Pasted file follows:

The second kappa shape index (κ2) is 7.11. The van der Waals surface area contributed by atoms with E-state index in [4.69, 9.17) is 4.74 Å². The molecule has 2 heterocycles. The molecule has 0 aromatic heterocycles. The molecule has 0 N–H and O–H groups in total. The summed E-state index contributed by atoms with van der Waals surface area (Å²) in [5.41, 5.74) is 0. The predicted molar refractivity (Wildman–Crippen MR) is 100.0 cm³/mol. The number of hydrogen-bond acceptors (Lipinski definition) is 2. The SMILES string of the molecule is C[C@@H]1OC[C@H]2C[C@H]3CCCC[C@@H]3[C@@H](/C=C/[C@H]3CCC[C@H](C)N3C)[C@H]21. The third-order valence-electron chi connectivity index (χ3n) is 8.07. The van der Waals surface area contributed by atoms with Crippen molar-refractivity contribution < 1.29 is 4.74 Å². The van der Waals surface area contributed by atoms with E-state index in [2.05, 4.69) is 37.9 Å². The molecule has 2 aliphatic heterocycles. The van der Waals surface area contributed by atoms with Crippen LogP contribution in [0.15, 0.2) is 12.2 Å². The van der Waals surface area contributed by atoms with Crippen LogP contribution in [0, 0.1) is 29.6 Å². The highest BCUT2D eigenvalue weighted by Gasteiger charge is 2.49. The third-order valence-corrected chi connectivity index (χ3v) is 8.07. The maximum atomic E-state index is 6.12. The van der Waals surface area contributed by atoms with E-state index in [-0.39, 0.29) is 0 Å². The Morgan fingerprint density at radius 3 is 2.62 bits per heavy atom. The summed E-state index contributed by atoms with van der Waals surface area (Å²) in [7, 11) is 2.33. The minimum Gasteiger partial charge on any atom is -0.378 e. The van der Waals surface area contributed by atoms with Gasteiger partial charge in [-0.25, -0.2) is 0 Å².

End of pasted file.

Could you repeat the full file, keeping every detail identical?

The second kappa shape index (κ2) is 7.11. The van der Waals surface area contributed by atoms with E-state index in [4.69, 9.17) is 4.74 Å². The molecule has 2 heterocycles. The molecule has 0 aromatic heterocycles. The molecule has 0 N–H and O–H groups in total. The summed E-state index contributed by atoms with van der Waals surface area (Å²) in [5.41, 5.74) is 0. The predicted molar refractivity (Wildman–Crippen MR) is 100.0 cm³/mol. The number of hydrogen-bond acceptors (Lipinski definition) is 2. The SMILES string of the molecule is C[C@@H]1OC[C@H]2C[C@H]3CCCC[C@@H]3[C@@H](/C=C/[C@H]3CCC[C@H](C)N3C)[C@H]21. The third-order valence-electron chi connectivity index (χ3n) is 8.07. The van der Waals surface area contributed by atoms with Crippen molar-refractivity contribution < 1.29 is 4.74 Å². The van der Waals surface area contributed by atoms with E-state index in [2.05, 4.69) is 37.9 Å². The molecule has 2 aliphatic heterocycles. The van der Waals surface area contributed by atoms with Crippen LogP contribution in [0.15, 0.2) is 12.2 Å². The van der Waals surface area contributed by atoms with Crippen LogP contribution in [0, 0.1) is 29.6 Å². The highest BCUT2D eigenvalue weighted by Gasteiger charge is 2.49. The third-order valence-corrected chi connectivity index (χ3v) is 8.07. The maximum atomic E-state index is 6.12. The van der Waals surface area contributed by atoms with E-state index in [-0.39, 0.29) is 0 Å². The Morgan fingerprint density at radius 3 is 2.62 bits per heavy atom. The summed E-state index contributed by atoms with van der Waals surface area (Å²) in [7, 11) is 2.33. The minimum Gasteiger partial charge on any atom is -0.378 e. The van der Waals surface area contributed by atoms with Gasteiger partial charge in [-0.25, -0.2) is 0 Å².